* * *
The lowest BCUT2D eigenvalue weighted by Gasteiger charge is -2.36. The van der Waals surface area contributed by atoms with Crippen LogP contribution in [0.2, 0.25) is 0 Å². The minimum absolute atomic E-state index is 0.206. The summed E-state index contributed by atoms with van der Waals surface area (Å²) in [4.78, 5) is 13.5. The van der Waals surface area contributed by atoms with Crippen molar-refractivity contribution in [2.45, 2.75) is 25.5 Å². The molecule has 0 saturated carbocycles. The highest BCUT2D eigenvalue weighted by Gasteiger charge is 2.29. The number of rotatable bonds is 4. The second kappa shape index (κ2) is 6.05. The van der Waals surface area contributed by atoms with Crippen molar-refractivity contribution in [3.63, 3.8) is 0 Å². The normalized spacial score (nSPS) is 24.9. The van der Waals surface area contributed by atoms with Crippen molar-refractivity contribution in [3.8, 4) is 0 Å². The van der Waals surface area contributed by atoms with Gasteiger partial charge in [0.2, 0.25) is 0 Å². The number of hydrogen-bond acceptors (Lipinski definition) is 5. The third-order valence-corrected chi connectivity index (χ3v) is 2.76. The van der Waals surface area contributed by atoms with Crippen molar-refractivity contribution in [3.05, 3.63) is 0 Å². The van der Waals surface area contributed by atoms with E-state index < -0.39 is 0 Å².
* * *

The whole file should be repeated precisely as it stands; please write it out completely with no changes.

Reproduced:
The lowest BCUT2D eigenvalue weighted by Gasteiger charge is -2.36. The van der Waals surface area contributed by atoms with Crippen LogP contribution in [0.2, 0.25) is 0 Å². The minimum absolute atomic E-state index is 0.206. The summed E-state index contributed by atoms with van der Waals surface area (Å²) in [4.78, 5) is 13.5. The van der Waals surface area contributed by atoms with Crippen molar-refractivity contribution in [2.45, 2.75) is 25.5 Å². The molecule has 0 saturated carbocycles. The highest BCUT2D eigenvalue weighted by Gasteiger charge is 2.29. The number of rotatable bonds is 4. The second kappa shape index (κ2) is 6.05. The van der Waals surface area contributed by atoms with Crippen molar-refractivity contribution in [3.63, 3.8) is 0 Å². The normalized spacial score (nSPS) is 24.9. The van der Waals surface area contributed by atoms with Crippen molar-refractivity contribution in [3.8, 4) is 0 Å². The van der Waals surface area contributed by atoms with Gasteiger partial charge in [0.2, 0.25) is 0 Å². The number of hydrogen-bond acceptors (Lipinski definition) is 5. The third-order valence-corrected chi connectivity index (χ3v) is 2.76. The van der Waals surface area contributed by atoms with Crippen molar-refractivity contribution in [3.05, 3.63) is 0 Å². The van der Waals surface area contributed by atoms with E-state index < -0.39 is 0 Å².